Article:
My job includes the privilege of traveling to conventions and tech shows, sometimes to give a speech but much more often to listen to what others have to say and then react to what I've heard - either in an essay like this one or in a talk of my own.


Among those who speak often, "Imposter syndrome" is a frequent topic of discussion.


Of course, imposter syndrome is far from unique to tech speakers, or people who speak in front of large groups in any context, for that matter. Nor does it strike people who have achieved little. In fact, I am always struck when I hear about people who are clearly acknowledge as experts in their field, but who exhibit significant doubt about their abilities.

Recently, Dame Maggie Smith (Downt'n Abbey, Harry Potter, not to mention a career spanning over 60 years.) gave an interview where she expressed deep insecurity about her work. She spoke of an inability to know, in the moment, whether her performance was any good or not.


While the subject of imposter syndrome is well-trod (I recently had the privilege to hear Jody Wolfborn (@joderita on Twitter) speak about it at DevOpsDays Ohio), one thing that struck me was whether we who deal with a lack of belief in ourselves or our abilities somehow - whether consciously or not - attribute any of our success to the fact that our own fears spurred us to greater heights.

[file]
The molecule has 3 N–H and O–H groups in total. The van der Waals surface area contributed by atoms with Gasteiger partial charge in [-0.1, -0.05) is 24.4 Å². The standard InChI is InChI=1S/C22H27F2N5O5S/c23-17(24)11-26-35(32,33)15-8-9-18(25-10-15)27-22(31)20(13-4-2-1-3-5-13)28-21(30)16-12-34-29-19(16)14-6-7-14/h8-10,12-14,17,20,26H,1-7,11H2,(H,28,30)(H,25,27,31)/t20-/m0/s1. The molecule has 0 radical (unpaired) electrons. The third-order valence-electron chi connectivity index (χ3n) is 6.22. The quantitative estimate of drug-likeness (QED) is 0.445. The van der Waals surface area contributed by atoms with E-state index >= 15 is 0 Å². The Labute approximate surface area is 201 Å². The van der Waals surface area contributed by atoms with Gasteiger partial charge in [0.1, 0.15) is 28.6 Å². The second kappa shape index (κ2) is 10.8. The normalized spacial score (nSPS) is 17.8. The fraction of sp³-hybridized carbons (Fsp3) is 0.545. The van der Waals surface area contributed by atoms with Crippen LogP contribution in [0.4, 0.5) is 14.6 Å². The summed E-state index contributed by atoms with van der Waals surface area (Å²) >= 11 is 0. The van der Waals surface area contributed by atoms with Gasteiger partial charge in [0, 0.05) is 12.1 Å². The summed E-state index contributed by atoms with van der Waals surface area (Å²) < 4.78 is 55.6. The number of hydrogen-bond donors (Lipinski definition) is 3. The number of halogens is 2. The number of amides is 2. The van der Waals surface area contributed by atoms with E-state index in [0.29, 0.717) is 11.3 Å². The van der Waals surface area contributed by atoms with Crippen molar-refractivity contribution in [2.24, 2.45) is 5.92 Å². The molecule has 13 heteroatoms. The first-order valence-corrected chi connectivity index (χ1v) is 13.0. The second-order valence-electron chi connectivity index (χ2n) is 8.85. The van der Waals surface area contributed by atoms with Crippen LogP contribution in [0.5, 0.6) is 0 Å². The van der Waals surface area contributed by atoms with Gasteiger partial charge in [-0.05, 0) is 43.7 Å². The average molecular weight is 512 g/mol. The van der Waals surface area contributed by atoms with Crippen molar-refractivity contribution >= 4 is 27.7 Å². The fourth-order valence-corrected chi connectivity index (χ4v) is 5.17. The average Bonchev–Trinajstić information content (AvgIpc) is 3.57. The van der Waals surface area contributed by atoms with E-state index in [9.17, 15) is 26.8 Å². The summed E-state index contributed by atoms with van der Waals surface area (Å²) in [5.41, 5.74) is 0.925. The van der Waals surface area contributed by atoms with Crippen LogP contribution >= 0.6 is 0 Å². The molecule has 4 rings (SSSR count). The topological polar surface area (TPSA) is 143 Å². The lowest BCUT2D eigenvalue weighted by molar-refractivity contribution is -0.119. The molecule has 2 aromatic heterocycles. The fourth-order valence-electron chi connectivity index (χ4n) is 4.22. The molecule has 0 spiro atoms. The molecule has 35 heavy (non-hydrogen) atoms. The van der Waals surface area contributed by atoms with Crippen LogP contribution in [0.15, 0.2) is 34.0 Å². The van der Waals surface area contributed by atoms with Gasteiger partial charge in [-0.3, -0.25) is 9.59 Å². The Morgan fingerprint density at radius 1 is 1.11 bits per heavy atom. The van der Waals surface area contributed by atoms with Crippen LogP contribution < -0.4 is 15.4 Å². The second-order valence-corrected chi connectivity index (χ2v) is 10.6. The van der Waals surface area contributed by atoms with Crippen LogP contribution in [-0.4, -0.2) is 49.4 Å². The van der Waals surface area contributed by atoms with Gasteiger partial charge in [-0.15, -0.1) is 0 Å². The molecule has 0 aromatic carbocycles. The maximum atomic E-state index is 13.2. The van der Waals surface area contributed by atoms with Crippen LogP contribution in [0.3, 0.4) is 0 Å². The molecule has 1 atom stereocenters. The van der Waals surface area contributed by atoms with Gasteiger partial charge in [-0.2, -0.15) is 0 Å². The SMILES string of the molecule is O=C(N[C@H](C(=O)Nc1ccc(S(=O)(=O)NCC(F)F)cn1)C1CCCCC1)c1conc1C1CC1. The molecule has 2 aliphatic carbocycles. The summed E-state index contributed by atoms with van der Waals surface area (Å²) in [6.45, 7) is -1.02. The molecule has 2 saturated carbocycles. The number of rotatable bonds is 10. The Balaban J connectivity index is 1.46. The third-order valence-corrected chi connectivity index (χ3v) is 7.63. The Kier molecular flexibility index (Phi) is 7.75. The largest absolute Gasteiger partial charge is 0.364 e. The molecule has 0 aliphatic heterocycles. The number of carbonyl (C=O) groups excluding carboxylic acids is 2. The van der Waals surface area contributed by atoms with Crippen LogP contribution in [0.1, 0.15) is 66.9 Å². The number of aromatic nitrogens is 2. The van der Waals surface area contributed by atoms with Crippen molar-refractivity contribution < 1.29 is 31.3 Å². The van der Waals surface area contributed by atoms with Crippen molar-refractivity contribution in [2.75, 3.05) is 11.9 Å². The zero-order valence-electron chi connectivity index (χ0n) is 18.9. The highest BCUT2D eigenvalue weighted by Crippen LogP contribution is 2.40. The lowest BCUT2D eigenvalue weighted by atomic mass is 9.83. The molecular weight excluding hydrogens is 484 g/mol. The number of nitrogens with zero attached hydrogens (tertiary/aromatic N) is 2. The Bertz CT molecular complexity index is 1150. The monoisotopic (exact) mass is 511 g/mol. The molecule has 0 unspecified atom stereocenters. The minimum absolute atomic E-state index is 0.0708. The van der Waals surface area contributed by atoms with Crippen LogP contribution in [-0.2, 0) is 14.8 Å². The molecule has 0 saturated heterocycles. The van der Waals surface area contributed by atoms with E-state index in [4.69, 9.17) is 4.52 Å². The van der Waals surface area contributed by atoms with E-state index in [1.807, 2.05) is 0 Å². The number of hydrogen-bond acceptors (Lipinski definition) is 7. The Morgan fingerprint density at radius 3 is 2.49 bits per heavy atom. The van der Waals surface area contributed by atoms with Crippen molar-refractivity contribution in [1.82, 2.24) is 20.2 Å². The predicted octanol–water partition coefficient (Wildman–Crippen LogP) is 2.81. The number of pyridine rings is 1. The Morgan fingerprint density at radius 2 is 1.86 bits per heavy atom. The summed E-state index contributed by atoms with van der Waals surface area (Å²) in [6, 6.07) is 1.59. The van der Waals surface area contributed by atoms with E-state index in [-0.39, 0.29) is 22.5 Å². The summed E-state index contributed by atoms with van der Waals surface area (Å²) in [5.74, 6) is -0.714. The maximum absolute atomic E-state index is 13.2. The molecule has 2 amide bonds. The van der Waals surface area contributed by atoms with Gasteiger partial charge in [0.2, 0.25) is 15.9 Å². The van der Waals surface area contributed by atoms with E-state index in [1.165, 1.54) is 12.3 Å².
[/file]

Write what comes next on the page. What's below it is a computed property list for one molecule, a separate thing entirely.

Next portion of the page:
This thought crosses my mind often. It is, for me at least, inescapable. After a talk goes well or a essay is well-received, I find myself thinking, "All that freaking out and worry must have paid off". It's the worst kind of positive feedback loop for negative behavior.


How much better would it be if I, if WE all believed in our abilities? If we practiced positive self-talk ("Come on, Leon, you've got this!")? If we listened to those who complimented and praised us? I'm not talking about hubris, of course. I don't mean we should believe our fecal matter is odorless or that everything we produce should be showered with every  award the universe has to offer.


But we should believe - meaning to take as an article of faith that requires no proof, and which cannot be dis-proven by a single less-than stellar outcome - that we are capable of extraordinary things when we are willing to work for it.


My challenge to you on this day is to put some effort into believing in yourself. And then see what you're able to accomplish.